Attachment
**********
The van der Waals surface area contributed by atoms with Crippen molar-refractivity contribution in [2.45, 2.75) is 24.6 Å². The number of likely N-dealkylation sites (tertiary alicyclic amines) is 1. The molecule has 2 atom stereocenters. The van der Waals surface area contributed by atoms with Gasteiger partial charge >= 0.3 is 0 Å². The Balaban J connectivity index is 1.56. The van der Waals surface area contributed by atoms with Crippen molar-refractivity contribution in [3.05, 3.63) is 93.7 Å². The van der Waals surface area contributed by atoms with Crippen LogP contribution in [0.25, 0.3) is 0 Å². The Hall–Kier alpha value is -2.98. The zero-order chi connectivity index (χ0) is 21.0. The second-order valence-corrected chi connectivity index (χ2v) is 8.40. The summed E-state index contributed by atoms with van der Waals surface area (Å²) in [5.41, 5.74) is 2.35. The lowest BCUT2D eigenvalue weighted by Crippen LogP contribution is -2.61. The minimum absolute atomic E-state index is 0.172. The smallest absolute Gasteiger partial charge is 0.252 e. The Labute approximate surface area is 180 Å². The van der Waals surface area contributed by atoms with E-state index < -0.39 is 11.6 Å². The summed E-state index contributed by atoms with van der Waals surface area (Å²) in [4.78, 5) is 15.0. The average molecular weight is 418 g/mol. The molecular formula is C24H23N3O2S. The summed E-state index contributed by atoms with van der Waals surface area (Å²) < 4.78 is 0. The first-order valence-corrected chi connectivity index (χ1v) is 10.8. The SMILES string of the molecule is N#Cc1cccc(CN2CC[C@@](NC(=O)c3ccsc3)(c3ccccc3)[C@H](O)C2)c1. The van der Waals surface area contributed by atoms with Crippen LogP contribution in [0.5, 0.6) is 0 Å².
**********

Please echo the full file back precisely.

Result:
The van der Waals surface area contributed by atoms with Crippen molar-refractivity contribution in [2.45, 2.75) is 24.6 Å². The number of likely N-dealkylation sites (tertiary alicyclic amines) is 1. The molecule has 2 atom stereocenters. The van der Waals surface area contributed by atoms with Gasteiger partial charge >= 0.3 is 0 Å². The Balaban J connectivity index is 1.56. The van der Waals surface area contributed by atoms with Crippen molar-refractivity contribution in [3.05, 3.63) is 93.7 Å². The van der Waals surface area contributed by atoms with Crippen LogP contribution in [0.25, 0.3) is 0 Å². The Hall–Kier alpha value is -2.98. The zero-order chi connectivity index (χ0) is 21.0. The second-order valence-corrected chi connectivity index (χ2v) is 8.40. The summed E-state index contributed by atoms with van der Waals surface area (Å²) in [5.41, 5.74) is 2.35. The lowest BCUT2D eigenvalue weighted by Crippen LogP contribution is -2.61. The minimum absolute atomic E-state index is 0.172. The smallest absolute Gasteiger partial charge is 0.252 e. The Labute approximate surface area is 180 Å². The van der Waals surface area contributed by atoms with E-state index < -0.39 is 11.6 Å². The summed E-state index contributed by atoms with van der Waals surface area (Å²) in [4.78, 5) is 15.0. The average molecular weight is 418 g/mol. The molecular formula is C24H23N3O2S. The summed E-state index contributed by atoms with van der Waals surface area (Å²) < 4.78 is 0. The first-order valence-corrected chi connectivity index (χ1v) is 10.8. The SMILES string of the molecule is N#Cc1cccc(CN2CC[C@@](NC(=O)c3ccsc3)(c3ccccc3)[C@H](O)C2)c1. The van der Waals surface area contributed by atoms with Crippen LogP contribution in [0.5, 0.6) is 0 Å².